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It Is Time to Move On from the W3C “Do Not Track” Process

Three years ago, the Network Advertising Initiative (NAI) joined with a wide range of constituencies at the World Wide Web Consortium (W3C) Tracking Protection Working Group in an attempt to turn the phrase “do not track” into a meaningful global privacy standard that addresses both technical and policy challenges. NAI brought a unique perspective to the discussions because of our understanding of both privacy issues and online advertising our appreciation for the unique role of responsible third parties in delivering relevant digital advertisements.

NAI’s Staff Brief Members on Groundbreaking Work

It’s been quite a month for NAI. We’ve been able to demonstrate to the industry and privacy community why we are the leading self-regulatory association dedicated to responsible data collection and its use for digital advertising.

Self-Regulation…with Teeth

I attended the International Association of Privacy Professional’s Digital Advertising & Privacy conference in NYC.  The sold out event hit some of the hottest and most critical issues in privacy today and also showcased why NAI is the leading self-regulatory association dedicated to responsible data collection and its use for digital adv

NAI Leading the Way on High Standards for Health Data

The use of health data in advertising continues to be a hot topic and the Federal Trade Commission (FTC) has long taken the view that information about health and medical conditions may be sensitive.  In a recent speech before the U.S.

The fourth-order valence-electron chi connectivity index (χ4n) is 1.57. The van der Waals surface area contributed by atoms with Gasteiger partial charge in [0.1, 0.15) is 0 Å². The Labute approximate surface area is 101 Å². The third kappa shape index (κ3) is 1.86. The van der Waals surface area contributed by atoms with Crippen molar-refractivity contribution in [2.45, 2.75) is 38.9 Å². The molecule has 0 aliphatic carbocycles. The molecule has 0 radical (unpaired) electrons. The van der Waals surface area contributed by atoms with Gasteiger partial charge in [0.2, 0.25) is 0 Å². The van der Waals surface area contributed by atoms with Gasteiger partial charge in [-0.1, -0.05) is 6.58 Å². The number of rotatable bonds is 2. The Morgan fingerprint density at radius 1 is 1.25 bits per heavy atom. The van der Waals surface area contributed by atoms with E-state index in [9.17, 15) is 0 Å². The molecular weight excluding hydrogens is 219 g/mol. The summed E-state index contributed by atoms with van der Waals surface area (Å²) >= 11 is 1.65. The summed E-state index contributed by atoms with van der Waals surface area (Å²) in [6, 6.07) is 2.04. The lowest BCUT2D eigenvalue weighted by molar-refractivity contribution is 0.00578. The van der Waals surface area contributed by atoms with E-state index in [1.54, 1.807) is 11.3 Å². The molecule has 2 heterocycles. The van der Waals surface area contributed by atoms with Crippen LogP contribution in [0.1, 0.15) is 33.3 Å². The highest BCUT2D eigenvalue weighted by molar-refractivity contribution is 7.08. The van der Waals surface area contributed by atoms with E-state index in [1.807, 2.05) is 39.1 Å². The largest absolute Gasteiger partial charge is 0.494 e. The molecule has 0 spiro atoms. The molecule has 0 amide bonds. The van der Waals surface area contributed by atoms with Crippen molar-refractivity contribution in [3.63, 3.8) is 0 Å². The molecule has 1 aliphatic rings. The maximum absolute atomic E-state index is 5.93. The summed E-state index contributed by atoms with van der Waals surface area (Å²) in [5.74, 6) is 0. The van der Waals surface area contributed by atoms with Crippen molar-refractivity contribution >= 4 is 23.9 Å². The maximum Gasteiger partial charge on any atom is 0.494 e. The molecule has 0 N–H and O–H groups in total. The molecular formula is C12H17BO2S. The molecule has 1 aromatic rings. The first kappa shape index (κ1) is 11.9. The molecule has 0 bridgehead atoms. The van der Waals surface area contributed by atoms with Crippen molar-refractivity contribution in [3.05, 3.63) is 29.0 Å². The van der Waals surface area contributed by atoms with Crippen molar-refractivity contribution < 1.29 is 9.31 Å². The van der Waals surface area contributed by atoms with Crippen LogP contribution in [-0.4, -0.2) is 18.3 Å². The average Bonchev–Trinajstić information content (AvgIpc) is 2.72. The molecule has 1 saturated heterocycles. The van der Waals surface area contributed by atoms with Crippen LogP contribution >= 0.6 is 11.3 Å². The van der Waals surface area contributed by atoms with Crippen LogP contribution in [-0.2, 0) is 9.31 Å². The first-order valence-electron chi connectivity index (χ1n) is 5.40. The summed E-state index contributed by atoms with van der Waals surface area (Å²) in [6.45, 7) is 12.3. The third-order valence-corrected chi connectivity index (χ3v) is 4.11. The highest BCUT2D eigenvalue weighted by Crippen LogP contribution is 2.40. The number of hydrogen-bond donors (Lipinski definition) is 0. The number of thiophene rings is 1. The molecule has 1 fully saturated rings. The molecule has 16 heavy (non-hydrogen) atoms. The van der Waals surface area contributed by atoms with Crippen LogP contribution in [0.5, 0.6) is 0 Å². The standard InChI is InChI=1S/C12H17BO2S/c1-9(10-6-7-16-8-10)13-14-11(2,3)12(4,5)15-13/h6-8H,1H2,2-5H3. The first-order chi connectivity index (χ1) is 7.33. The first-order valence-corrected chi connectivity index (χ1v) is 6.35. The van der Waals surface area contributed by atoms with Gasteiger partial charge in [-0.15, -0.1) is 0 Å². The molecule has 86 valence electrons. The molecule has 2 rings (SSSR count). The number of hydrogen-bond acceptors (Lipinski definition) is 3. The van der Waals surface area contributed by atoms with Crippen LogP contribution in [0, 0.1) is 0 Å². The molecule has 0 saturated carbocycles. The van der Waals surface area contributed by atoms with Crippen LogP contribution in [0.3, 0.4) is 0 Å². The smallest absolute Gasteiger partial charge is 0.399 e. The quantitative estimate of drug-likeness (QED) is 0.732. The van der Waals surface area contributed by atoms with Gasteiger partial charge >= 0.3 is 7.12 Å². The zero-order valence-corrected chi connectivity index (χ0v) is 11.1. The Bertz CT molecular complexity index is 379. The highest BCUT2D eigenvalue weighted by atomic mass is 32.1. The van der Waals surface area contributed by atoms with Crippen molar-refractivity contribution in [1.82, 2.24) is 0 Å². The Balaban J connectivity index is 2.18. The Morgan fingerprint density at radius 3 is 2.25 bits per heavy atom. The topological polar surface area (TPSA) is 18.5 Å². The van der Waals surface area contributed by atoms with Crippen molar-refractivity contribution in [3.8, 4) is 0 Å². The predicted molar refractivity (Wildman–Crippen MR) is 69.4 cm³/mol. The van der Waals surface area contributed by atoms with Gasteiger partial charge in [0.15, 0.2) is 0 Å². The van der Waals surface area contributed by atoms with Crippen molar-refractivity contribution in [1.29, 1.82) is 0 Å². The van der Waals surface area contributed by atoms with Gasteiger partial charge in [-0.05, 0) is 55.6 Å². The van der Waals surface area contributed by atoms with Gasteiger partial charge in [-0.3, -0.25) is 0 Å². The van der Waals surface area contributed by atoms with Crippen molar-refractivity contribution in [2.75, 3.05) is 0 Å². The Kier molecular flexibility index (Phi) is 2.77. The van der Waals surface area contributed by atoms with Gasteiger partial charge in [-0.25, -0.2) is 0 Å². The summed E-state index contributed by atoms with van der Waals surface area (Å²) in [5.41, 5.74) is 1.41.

Passing the Torch at NAI

It is my passion for technology, innovation and privacy that first led me to NAI and it has been my privilege to serve as CEO for the past three years, but I've decided to pass the torch.  I am writing this post to share the news that I have decided not to renew my contract with NAI in order to pursue new opp

Looking Toward the Future: NAI's New Compliance Software

A blog post by Shaq Katikala, NAI's Compliance and Technology Fellow

Who Reads those Privacy Policy Statements on Websites? NAI Does!

In a recent post “Transparency Should Be the New Privacy,” on the IAPP Blog “Privacy Perspectives,” Richard Beaumont writes:  “The privacy policy is the document on any website least likely to inform the visitor in any meaningful way…The reality is that the privacy policy is designed to protect the owners in the case of a dispute—which is what most legal documents are designed to do.


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